Be assertive remember PURPLE . (Not RED or BLUE ) Use ‘ If you…Then I’ not ‘If we… will you’ this avoids a question proposal.
Examples of Proposals 25 Submissive Assertive 1. How about we make it 10%? 2. No Problem. 3. I hope you can meet that deadline. 4. We were hoping to include a liquidated damages clause. 5. It’ll be tough to meet that deadline but ok we’ll give it a go
Examples of Proposals 26 Submissive Assertive 1. How about we make it 10%? If you make it a 10% discount, then we will order in lots of 100,000. 2. No Problem. If you pay our costs then we could consider uplifting it ourselves. 3. I hope you can meet that deadline. If you meet that deadline then we can consider giving you the work 4. We were hoping to include a liquidated damages clause. If you include a liquidated damages clause then you are eligible to be awarded the contract 5. It’ll be tough to meet that deadline but ok we’ll give it a go If you pay our premium hourly overtime rates then we’ll go for that deadline.
Avoid – ‘wish’, ‘hope’, ‘would like’ – this is not assertive
When you make and consider proposals it means you are moving towards a jointly agreed solution.
Proposals consist of 2 elements: the condition plus the offer and can be best presented with the ‘If ….Then’ technique.
Both the condition and the offer can be couched vaguely. But it is better to state your condition first.
Example 1: ‘If you change your terms of business, then I could consider some amendments to our payment schedule.’
Is example 1: A. Vague-vague (vague in condition and offer)
B. Specific-vague (specific in condition and vague in offer)
Answer: Vague-Vague. Vague in the condition and offer. The proposal isn’t specific about the changes in the terms of business nor in what amendments could be made to the payment schedule. Example 2: ‘If you amended the penalty period from 14 to 7 days then I could consider some amendments to our payment schedule’ Is example 2: A. Vague-vague (vague in condition and offer) B. Specific-vague (specific in condition and vague in offer) PROPOSE 28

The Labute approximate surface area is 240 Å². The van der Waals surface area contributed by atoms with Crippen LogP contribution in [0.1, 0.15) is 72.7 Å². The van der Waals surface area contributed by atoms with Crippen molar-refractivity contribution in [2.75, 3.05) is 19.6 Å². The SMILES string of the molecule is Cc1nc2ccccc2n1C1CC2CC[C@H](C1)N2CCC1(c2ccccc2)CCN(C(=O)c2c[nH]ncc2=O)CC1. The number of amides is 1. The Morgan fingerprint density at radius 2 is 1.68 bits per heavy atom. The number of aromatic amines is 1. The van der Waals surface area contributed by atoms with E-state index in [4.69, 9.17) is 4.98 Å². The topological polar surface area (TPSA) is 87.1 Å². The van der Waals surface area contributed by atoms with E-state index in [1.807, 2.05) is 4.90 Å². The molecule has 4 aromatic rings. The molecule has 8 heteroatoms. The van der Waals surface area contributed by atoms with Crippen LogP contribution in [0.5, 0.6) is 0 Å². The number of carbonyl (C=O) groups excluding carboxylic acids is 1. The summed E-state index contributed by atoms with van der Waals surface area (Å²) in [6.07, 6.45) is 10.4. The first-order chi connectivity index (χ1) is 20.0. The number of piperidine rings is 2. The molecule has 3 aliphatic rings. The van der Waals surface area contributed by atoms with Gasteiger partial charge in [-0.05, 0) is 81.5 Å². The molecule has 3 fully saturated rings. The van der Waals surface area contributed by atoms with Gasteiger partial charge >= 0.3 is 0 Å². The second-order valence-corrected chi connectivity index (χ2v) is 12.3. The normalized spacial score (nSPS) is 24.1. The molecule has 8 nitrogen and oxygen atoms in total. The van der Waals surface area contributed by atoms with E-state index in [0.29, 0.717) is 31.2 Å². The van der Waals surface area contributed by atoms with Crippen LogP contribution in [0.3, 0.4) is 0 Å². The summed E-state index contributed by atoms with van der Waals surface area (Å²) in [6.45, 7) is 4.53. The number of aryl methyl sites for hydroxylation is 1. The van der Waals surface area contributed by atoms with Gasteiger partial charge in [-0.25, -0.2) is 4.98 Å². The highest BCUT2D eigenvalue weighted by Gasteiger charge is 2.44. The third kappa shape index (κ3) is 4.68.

If you don’t agree, avoid ‘amateur dramatics’, slamming the table, storming out etc. This is typical RED behaviour.
Purple behaviour, means responding positively. Welcome the fact a proposal has been made, you don’t have to agree with the content – this is what you are around the negotiating table for, to improve on the initial proposal to achieve a mutually acceptable solution.
If agreement is hard to find keep looking for a solution until one is found or, it is clear that one doesn’t exist.
You then have to either agree to disagree and call a halt to negotiations or, if the consequences or alternatives are not acceptable then negotiation has to continue.
Summary Close Summarise the details of the conditions and the offer, and ask for agreement.
Adjournment Close Useful where there remains some small differences. It gives both parties time to consider the final agreement.
Final Final offer close Make it clear that this is your final final offer by choosing the right words, tone and body language. Create an atmosphere of decisiveness, gather your papers together as though getting ready to leave.
The man you are negotiating with has a bombastic and rude manner. He interrupts constantly and loudly and at a pace that does not allow interruptions to his flow. He is emphatic and threatening and shows no interest in your point of view. Do you:
a. Retaliate in kind with matching behaviour?
b. Wait for an opening to say your piece?
c. Agree to what he wants.
Retaliation is a challenge. He is not intimidating you enough – he will put on more pressure.
Yes. But only if you are clear that his behaviour will not affect your focus on the outcome.
Never! Do not give him the satisfaction, by giving into a bully and their intimidation.
The financial director of a large customer is an abusive and domineering person, who has a repertoire of swear words and will not accept ‘No’ for an answer. She expects you to sit there and take it and theatrically waves her arms about and throws papers around when she wants to make a point. Do you:
a. Behave in a contrasting manner and keep your cool?
b. Agree to what she wants?
c. Wait to say your piece?
To contrast her behaviour only shows her that her behaviour is working, she’ll put on more pressure until you give in.
Never! Do not give in to her intimidation.
Yes, but only if you are sure her behaviour will not affect the outcome.